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Tax deadline extended, but some moves still need to be made by April 15, CPAs say

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Lynne M. Fuentes, managing partner of Fuentes & Angel CPAs LLC and vice president of the New York State Society of CPAs, and Robert N. Brown, president of the Nassau Suffolk Chapter of the National Conference of CPA Practitioners, answer readers' questions about filing their 2020 tax returns. 

Even though the deadline to file tax returns has been extended to May 17, Long Islanders should still prepare now, two local CPAs said Thursday.

The extension, announced last week by the Internal Revenue Service and New York State, applies only to individual filers, said certified public accountant Lynne M. Fuentes, managing partner of Fuentes & Angel CPAs in Jericho and vice president of the New York State Society of CPAs. "Businesses, estates and trusts are not extended," she said.

And while your tax return and any payment you owe won't be due until May 17, individuals who make estimated tax payments must still make that payment by April 15, Fuentes said.

In addition, the deadline for certain tax-saving moves has not been extended, said certified public accountant Robert N. Brown, president of the Nassau Suffolk Chapter of the National Conference of CPA Practitioners. If you plan to make a contribution to an Individual Retirement Account or a Health Savings Account, those must still be made by April 15, he said.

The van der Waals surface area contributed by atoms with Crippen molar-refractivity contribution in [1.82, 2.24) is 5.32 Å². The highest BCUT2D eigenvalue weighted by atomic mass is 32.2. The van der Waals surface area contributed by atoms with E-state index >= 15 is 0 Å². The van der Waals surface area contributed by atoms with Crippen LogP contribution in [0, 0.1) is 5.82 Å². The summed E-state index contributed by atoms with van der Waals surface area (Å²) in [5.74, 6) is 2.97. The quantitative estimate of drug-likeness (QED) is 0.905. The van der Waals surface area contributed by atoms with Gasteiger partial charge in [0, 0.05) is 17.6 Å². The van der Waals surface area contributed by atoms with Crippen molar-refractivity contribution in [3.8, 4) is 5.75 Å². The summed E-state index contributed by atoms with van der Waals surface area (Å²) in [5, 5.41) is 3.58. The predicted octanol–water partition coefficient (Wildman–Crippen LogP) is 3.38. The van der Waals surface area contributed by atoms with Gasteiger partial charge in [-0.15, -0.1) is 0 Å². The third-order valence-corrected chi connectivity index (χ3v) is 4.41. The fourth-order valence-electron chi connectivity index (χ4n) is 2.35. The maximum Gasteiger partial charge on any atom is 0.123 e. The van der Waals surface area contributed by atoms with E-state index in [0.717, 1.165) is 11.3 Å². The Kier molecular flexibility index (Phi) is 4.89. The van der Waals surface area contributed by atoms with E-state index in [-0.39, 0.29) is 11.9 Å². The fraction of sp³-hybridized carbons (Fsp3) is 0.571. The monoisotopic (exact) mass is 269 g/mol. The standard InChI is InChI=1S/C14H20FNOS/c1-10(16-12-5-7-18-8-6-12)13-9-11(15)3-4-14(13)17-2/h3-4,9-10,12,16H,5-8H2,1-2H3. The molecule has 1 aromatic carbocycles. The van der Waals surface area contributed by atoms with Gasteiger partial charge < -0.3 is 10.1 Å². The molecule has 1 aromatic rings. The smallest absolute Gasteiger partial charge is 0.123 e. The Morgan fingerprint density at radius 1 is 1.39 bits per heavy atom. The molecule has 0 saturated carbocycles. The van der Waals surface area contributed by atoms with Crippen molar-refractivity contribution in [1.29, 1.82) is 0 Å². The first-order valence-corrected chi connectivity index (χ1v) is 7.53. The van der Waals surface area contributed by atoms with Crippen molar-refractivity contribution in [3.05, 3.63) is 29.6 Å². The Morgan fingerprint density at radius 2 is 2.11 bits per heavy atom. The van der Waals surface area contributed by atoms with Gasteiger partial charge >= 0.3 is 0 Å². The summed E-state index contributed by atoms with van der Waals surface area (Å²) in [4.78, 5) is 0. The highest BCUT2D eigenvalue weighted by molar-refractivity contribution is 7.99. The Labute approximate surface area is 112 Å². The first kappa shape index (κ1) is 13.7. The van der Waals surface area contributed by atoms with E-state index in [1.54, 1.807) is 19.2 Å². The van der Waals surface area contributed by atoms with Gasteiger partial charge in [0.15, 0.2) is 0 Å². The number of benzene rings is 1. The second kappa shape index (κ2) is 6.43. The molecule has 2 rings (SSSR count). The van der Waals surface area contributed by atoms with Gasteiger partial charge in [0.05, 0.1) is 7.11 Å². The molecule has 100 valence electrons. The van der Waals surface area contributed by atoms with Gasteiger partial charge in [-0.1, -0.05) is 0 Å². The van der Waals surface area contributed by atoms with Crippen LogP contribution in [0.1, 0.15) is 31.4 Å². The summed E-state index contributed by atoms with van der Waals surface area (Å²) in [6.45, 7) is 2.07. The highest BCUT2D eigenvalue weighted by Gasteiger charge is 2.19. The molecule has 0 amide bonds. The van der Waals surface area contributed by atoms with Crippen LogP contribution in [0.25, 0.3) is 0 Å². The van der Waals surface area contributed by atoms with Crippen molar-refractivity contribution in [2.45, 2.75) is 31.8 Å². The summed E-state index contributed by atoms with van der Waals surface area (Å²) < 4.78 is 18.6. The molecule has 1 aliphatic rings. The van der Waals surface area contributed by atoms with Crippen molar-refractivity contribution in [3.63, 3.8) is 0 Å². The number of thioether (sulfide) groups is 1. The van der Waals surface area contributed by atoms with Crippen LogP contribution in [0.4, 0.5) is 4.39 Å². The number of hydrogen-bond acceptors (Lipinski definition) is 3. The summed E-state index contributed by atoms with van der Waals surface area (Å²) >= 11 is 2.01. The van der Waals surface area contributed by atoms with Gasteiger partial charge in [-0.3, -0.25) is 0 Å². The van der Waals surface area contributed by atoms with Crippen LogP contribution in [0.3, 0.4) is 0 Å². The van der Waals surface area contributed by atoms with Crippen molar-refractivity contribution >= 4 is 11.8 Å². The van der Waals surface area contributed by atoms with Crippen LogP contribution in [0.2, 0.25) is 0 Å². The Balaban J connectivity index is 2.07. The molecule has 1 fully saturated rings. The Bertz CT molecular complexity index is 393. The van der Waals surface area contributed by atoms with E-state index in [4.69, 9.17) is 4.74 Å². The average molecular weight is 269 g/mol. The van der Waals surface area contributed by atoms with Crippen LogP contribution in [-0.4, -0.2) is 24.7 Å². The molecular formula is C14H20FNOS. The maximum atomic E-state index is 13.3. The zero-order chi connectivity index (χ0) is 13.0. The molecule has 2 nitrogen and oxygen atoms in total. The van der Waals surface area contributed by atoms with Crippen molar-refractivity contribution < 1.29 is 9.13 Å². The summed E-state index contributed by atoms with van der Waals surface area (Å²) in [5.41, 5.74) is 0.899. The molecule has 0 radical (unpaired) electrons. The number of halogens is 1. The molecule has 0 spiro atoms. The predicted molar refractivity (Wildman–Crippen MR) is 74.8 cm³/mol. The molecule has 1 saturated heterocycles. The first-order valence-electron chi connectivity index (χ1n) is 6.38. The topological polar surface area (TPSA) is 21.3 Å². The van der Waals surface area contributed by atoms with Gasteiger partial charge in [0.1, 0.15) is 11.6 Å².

Fuentes and Brown answered tax questions Thursday during a NewsdayLive webinar moderated by Newsday reporter Daysi Calavia-Robertson.

The pandemic has created a host of new tax questions as it has forced many Long Islanders to seek unemployment benefits, and pushed others to work from home.

Unemployment benefits are taxable, but how much depends on the earner's income, Brown said. Under the new federal stimulus package, "the first $10,200 of unemployment benefits for those earning less than $150,000 is not taxable for federal purposes," he said. New York state has not made a decision yet on whether to extend the same rule for state income taxes.

As for remote workers who are hoping to claim a deduction for a home office, many will be out of luck.

The deduction depends on the employment status of the filer, Brown said.

"If you are self-employed and you have an area of your home that you use regularly and exclusively as an office, yes, you can claim a home office deduction. But for all these people who are employees who have been working from home, you’re not eligible," he said.

There is some good news for those who received stimulus payments. They are not taxable, Fuentes said.

And for those who were eligible for the $1,200 and $600 stimulus payments distributed in 2020 but did not receive them, they can use their 2020 return to claim them by filing for a Recovery Rebate Credit.

To watch the webinar, go to newsdaylive.com.

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